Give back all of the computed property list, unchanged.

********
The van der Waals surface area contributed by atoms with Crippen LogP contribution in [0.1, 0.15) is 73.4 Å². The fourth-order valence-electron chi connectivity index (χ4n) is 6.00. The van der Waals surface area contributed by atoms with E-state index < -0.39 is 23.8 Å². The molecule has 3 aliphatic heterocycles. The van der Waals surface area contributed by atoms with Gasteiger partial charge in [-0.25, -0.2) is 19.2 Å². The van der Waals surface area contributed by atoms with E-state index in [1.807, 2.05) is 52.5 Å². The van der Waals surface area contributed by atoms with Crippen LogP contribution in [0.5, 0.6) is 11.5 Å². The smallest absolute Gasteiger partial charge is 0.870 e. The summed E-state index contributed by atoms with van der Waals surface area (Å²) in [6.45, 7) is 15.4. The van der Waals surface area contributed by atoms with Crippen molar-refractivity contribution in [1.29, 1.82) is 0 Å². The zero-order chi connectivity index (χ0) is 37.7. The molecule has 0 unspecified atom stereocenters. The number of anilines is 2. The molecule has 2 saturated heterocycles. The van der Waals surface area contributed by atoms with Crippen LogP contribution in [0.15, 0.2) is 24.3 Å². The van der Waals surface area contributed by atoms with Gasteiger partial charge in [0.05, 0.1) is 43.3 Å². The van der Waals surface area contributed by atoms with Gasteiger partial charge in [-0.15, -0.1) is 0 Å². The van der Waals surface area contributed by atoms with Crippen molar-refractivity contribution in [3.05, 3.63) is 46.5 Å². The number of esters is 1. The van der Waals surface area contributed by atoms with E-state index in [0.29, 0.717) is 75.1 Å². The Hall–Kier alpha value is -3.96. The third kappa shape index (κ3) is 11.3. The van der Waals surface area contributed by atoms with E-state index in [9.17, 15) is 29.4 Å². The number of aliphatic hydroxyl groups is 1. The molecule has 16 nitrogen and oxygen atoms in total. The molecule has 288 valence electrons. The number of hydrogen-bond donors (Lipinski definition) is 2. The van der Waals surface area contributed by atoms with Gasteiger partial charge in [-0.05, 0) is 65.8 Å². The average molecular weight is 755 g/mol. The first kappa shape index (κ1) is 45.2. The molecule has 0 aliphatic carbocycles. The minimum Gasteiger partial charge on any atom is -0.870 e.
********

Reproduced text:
The van der Waals surface area contributed by atoms with Crippen LogP contribution in [0.1, 0.15) is 73.4 Å². The fourth-order valence-electron chi connectivity index (χ4n) is 6.00. The van der Waals surface area contributed by atoms with E-state index < -0.39 is 23.8 Å². The molecule has 3 aliphatic heterocycles. The van der Waals surface area contributed by atoms with Gasteiger partial charge in [-0.25, -0.2) is 19.2 Å². The van der Waals surface area contributed by atoms with E-state index in [1.807, 2.05) is 52.5 Å². The van der Waals surface area contributed by atoms with Crippen LogP contribution in [0.5, 0.6) is 11.5 Å². The smallest absolute Gasteiger partial charge is 0.870 e. The summed E-state index contributed by atoms with van der Waals surface area (Å²) in [6.45, 7) is 15.4. The van der Waals surface area contributed by atoms with Crippen molar-refractivity contribution in [1.29, 1.82) is 0 Å². The zero-order chi connectivity index (χ0) is 37.7. The molecule has 0 unspecified atom stereocenters. The number of anilines is 2. The molecule has 2 saturated heterocycles. The van der Waals surface area contributed by atoms with Crippen LogP contribution in [0.15, 0.2) is 24.3 Å². The van der Waals surface area contributed by atoms with Gasteiger partial charge in [0.05, 0.1) is 43.3 Å². The van der Waals surface area contributed by atoms with Gasteiger partial charge in [-0.15, -0.1) is 0 Å². The van der Waals surface area contributed by atoms with Crippen molar-refractivity contribution in [3.05, 3.63) is 46.5 Å². The number of esters is 1. The van der Waals surface area contributed by atoms with E-state index in [0.29, 0.717) is 75.1 Å². The Hall–Kier alpha value is -3.96. The third kappa shape index (κ3) is 11.3. The van der Waals surface area contributed by atoms with E-state index in [9.17, 15) is 29.4 Å². The number of aliphatic hydroxyl groups is 1. The molecule has 16 nitrogen and oxygen atoms in total. The molecule has 288 valence electrons. The number of hydrogen-bond donors (Lipinski definition) is 2. The van der Waals surface area contributed by atoms with Gasteiger partial charge in [-0.05, 0) is 65.8 Å². The average molecular weight is 755 g/mol. The first kappa shape index (κ1) is 45.2. The molecule has 0 aliphatic carbocycles. The minimum Gasteiger partial charge on any atom is -0.870 e.